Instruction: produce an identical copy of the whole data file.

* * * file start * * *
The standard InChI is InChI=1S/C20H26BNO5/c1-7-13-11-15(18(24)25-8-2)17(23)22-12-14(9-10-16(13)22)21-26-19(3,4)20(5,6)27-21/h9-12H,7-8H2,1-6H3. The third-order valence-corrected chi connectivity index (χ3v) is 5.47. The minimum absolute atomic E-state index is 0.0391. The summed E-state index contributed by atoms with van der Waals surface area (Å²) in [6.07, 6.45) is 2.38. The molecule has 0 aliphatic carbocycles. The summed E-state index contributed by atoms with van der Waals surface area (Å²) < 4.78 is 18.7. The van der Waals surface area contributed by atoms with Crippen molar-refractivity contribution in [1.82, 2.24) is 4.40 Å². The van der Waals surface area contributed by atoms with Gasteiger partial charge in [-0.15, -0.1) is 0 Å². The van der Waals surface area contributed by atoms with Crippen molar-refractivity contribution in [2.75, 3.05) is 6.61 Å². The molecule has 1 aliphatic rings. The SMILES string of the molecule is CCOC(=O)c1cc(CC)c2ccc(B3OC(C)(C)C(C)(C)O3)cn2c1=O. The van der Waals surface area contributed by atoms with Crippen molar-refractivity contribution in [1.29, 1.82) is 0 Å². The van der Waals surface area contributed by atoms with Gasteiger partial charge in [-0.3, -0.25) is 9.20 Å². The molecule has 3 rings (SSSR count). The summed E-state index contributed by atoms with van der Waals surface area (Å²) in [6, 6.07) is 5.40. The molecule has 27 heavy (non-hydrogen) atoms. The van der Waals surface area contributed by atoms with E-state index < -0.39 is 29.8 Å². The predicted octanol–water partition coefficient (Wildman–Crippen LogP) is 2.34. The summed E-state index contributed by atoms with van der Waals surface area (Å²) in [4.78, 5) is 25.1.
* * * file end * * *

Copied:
The standard InChI is InChI=1S/C20H26BNO5/c1-7-13-11-15(18(24)25-8-2)17(23)22-12-14(9-10-16(13)22)21-26-19(3,4)20(5,6)27-21/h9-12H,7-8H2,1-6H3. The third-order valence-corrected chi connectivity index (χ3v) is 5.47. The minimum absolute atomic E-state index is 0.0391. The summed E-state index contributed by atoms with van der Waals surface area (Å²) in [6.07, 6.45) is 2.38. The molecule has 0 aliphatic carbocycles. The summed E-state index contributed by atoms with van der Waals surface area (Å²) < 4.78 is 18.7. The van der Waals surface area contributed by atoms with Crippen molar-refractivity contribution in [1.82, 2.24) is 4.40 Å². The van der Waals surface area contributed by atoms with Gasteiger partial charge in [-0.15, -0.1) is 0 Å². The van der Waals surface area contributed by atoms with Crippen molar-refractivity contribution in [2.75, 3.05) is 6.61 Å². The molecule has 1 aliphatic rings. The SMILES string of the molecule is CCOC(=O)c1cc(CC)c2ccc(B3OC(C)(C)C(C)(C)O3)cn2c1=O. The van der Waals surface area contributed by atoms with Crippen molar-refractivity contribution in [1.29, 1.82) is 0 Å². The van der Waals surface area contributed by atoms with Gasteiger partial charge in [-0.3, -0.25) is 9.20 Å². The molecule has 3 rings (SSSR count). The summed E-state index contributed by atoms with van der Waals surface area (Å²) in [6, 6.07) is 5.40. The molecule has 27 heavy (non-hydrogen) atoms. The van der Waals surface area contributed by atoms with E-state index < -0.39 is 29.8 Å². The predicted octanol–water partition coefficient (Wildman–Crippen LogP) is 2.34. The summed E-state index contributed by atoms with van der Waals surface area (Å²) in [4.78, 5) is 25.1.